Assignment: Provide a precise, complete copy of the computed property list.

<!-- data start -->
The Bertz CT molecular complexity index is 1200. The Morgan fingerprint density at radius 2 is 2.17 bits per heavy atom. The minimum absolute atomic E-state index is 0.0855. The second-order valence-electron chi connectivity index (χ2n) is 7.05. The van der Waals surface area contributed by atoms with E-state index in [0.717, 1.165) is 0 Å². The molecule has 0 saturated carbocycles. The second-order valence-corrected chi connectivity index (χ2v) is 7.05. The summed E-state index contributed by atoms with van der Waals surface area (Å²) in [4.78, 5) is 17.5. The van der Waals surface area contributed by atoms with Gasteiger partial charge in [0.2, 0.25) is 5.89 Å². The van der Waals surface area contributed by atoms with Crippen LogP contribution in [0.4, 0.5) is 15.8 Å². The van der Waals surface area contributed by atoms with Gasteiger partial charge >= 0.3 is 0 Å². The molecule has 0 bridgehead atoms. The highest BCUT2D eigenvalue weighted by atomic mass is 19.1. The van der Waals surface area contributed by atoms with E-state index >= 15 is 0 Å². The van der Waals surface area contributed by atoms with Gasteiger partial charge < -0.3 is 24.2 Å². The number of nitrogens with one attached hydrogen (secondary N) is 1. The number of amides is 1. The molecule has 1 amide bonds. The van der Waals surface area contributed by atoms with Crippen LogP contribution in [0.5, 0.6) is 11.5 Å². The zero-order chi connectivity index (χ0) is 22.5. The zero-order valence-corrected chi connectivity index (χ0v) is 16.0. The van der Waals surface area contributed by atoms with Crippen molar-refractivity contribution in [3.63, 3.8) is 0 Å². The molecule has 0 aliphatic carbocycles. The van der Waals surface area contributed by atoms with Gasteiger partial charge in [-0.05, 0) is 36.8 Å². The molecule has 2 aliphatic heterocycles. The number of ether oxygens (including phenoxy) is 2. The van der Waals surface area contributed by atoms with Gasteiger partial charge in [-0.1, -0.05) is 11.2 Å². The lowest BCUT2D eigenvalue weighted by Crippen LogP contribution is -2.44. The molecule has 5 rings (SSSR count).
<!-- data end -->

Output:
The Bertz CT molecular complexity index is 1200. The Morgan fingerprint density at radius 2 is 2.17 bits per heavy atom. The minimum absolute atomic E-state index is 0.0855. The second-order valence-electron chi connectivity index (χ2n) is 7.05. The van der Waals surface area contributed by atoms with E-state index in [0.717, 1.165) is 0 Å². The molecule has 0 saturated carbocycles. The second-order valence-corrected chi connectivity index (χ2v) is 7.05. The summed E-state index contributed by atoms with van der Waals surface area (Å²) in [4.78, 5) is 17.5. The van der Waals surface area contributed by atoms with Gasteiger partial charge in [0.2, 0.25) is 5.89 Å². The van der Waals surface area contributed by atoms with Crippen LogP contribution in [0.4, 0.5) is 15.8 Å². The van der Waals surface area contributed by atoms with Gasteiger partial charge >= 0.3 is 0 Å². The molecule has 0 bridgehead atoms. The highest BCUT2D eigenvalue weighted by atomic mass is 19.1. The van der Waals surface area contributed by atoms with E-state index >= 15 is 0 Å². The van der Waals surface area contributed by atoms with Gasteiger partial charge < -0.3 is 24.2 Å². The number of nitrogens with one attached hydrogen (secondary N) is 1. The number of amides is 1. The molecule has 1 amide bonds. The van der Waals surface area contributed by atoms with Crippen LogP contribution in [0.5, 0.6) is 11.5 Å². The zero-order chi connectivity index (χ0) is 22.5. The zero-order valence-corrected chi connectivity index (χ0v) is 16.0. The van der Waals surface area contributed by atoms with Crippen molar-refractivity contribution in [3.63, 3.8) is 0 Å². The molecule has 0 aliphatic carbocycles. The van der Waals surface area contributed by atoms with Gasteiger partial charge in [-0.05, 0) is 36.8 Å². The molecule has 2 aliphatic heterocycles. The number of ether oxygens (including phenoxy) is 2. The van der Waals surface area contributed by atoms with Gasteiger partial charge in [-0.1, -0.05) is 11.2 Å². The lowest BCUT2D eigenvalue weighted by Crippen LogP contribution is -2.44. The molecule has 5 rings (SSSR count).